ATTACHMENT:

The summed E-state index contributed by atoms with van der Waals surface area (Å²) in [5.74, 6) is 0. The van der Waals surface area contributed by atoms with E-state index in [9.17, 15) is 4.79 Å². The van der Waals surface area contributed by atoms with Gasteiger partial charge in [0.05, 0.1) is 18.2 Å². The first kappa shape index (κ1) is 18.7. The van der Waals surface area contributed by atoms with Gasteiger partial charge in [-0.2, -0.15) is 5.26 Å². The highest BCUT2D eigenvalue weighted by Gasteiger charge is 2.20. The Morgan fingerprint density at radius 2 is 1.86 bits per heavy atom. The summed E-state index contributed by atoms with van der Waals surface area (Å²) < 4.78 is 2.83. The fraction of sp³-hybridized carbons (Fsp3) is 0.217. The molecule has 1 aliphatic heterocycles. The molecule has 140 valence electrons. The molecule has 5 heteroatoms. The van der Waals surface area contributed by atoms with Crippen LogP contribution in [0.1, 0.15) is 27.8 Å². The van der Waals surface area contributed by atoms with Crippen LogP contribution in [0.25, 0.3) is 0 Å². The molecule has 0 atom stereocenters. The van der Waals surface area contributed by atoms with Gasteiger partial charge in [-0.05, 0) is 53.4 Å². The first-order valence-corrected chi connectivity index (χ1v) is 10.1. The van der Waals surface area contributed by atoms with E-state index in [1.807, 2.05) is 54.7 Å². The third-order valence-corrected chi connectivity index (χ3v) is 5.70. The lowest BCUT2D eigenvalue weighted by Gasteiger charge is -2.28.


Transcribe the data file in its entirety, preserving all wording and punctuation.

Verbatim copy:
The summed E-state index contributed by atoms with van der Waals surface area (Å²) in [5.74, 6) is 0. The van der Waals surface area contributed by atoms with E-state index in [9.17, 15) is 4.79 Å². The van der Waals surface area contributed by atoms with Gasteiger partial charge in [0.05, 0.1) is 18.2 Å². The first kappa shape index (κ1) is 18.7. The van der Waals surface area contributed by atoms with Gasteiger partial charge in [-0.2, -0.15) is 5.26 Å². The highest BCUT2D eigenvalue weighted by Gasteiger charge is 2.20. The Morgan fingerprint density at radius 2 is 1.86 bits per heavy atom. The summed E-state index contributed by atoms with van der Waals surface area (Å²) < 4.78 is 2.83. The fraction of sp³-hybridized carbons (Fsp3) is 0.217. The molecule has 1 aliphatic heterocycles. The molecule has 140 valence electrons. The molecule has 5 heteroatoms. The van der Waals surface area contributed by atoms with Crippen LogP contribution in [0.1, 0.15) is 27.8 Å². The van der Waals surface area contributed by atoms with Crippen LogP contribution in [0.25, 0.3) is 0 Å². The molecule has 0 atom stereocenters. The van der Waals surface area contributed by atoms with Gasteiger partial charge in [-0.05, 0) is 53.4 Å². The first-order valence-corrected chi connectivity index (χ1v) is 10.1. The van der Waals surface area contributed by atoms with E-state index in [1.807, 2.05) is 54.7 Å². The third-order valence-corrected chi connectivity index (χ3v) is 5.70. The lowest BCUT2D eigenvalue weighted by Gasteiger charge is -2.28.